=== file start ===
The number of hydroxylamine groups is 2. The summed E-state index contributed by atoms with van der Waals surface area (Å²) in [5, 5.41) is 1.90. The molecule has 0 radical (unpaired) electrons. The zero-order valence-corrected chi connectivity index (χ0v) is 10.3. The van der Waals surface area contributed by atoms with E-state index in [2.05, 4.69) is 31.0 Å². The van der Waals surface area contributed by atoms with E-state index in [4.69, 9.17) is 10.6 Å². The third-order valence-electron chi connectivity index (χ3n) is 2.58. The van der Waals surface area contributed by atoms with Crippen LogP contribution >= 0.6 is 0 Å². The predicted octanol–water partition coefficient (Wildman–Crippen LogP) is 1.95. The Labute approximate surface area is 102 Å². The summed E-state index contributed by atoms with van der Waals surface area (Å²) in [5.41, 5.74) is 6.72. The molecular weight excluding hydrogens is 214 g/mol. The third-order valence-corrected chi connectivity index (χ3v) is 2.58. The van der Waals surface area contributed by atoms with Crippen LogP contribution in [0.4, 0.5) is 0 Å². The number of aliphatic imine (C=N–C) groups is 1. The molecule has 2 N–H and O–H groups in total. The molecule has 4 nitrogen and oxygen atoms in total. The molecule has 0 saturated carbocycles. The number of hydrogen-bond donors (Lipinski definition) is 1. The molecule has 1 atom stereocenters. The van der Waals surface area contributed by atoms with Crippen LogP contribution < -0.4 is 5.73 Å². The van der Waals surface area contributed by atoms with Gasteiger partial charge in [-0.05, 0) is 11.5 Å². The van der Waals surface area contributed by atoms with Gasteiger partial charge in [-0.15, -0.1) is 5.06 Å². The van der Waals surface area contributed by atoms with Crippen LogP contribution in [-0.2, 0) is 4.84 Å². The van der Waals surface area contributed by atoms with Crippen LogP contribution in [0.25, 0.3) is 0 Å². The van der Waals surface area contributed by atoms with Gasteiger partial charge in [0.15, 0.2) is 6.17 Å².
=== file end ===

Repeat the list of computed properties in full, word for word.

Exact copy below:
The number of hydroxylamine groups is 2. The summed E-state index contributed by atoms with van der Waals surface area (Å²) in [5, 5.41) is 1.90. The molecule has 0 radical (unpaired) electrons. The zero-order valence-corrected chi connectivity index (χ0v) is 10.3. The van der Waals surface area contributed by atoms with E-state index in [2.05, 4.69) is 31.0 Å². The van der Waals surface area contributed by atoms with E-state index in [4.69, 9.17) is 10.6 Å². The third-order valence-electron chi connectivity index (χ3n) is 2.58. The van der Waals surface area contributed by atoms with Crippen LogP contribution >= 0.6 is 0 Å². The predicted octanol–water partition coefficient (Wildman–Crippen LogP) is 1.95. The Labute approximate surface area is 102 Å². The summed E-state index contributed by atoms with van der Waals surface area (Å²) in [5.41, 5.74) is 6.72. The molecular weight excluding hydrogens is 214 g/mol. The third-order valence-corrected chi connectivity index (χ3v) is 2.58. The van der Waals surface area contributed by atoms with Crippen LogP contribution in [0.4, 0.5) is 0 Å². The number of aliphatic imine (C=N–C) groups is 1. The molecule has 2 N–H and O–H groups in total. The molecule has 4 nitrogen and oxygen atoms in total. The molecule has 0 saturated carbocycles. The number of hydrogen-bond donors (Lipinski definition) is 1. The molecule has 1 atom stereocenters. The van der Waals surface area contributed by atoms with Crippen LogP contribution < -0.4 is 5.73 Å². The van der Waals surface area contributed by atoms with Gasteiger partial charge in [-0.05, 0) is 11.5 Å². The van der Waals surface area contributed by atoms with Gasteiger partial charge in [-0.15, -0.1) is 5.06 Å². The van der Waals surface area contributed by atoms with Crippen LogP contribution in [-0.2, 0) is 4.84 Å². The van der Waals surface area contributed by atoms with Crippen LogP contribution in [0.25, 0.3) is 0 Å². The van der Waals surface area contributed by atoms with Gasteiger partial charge in [0.15, 0.2) is 6.17 Å².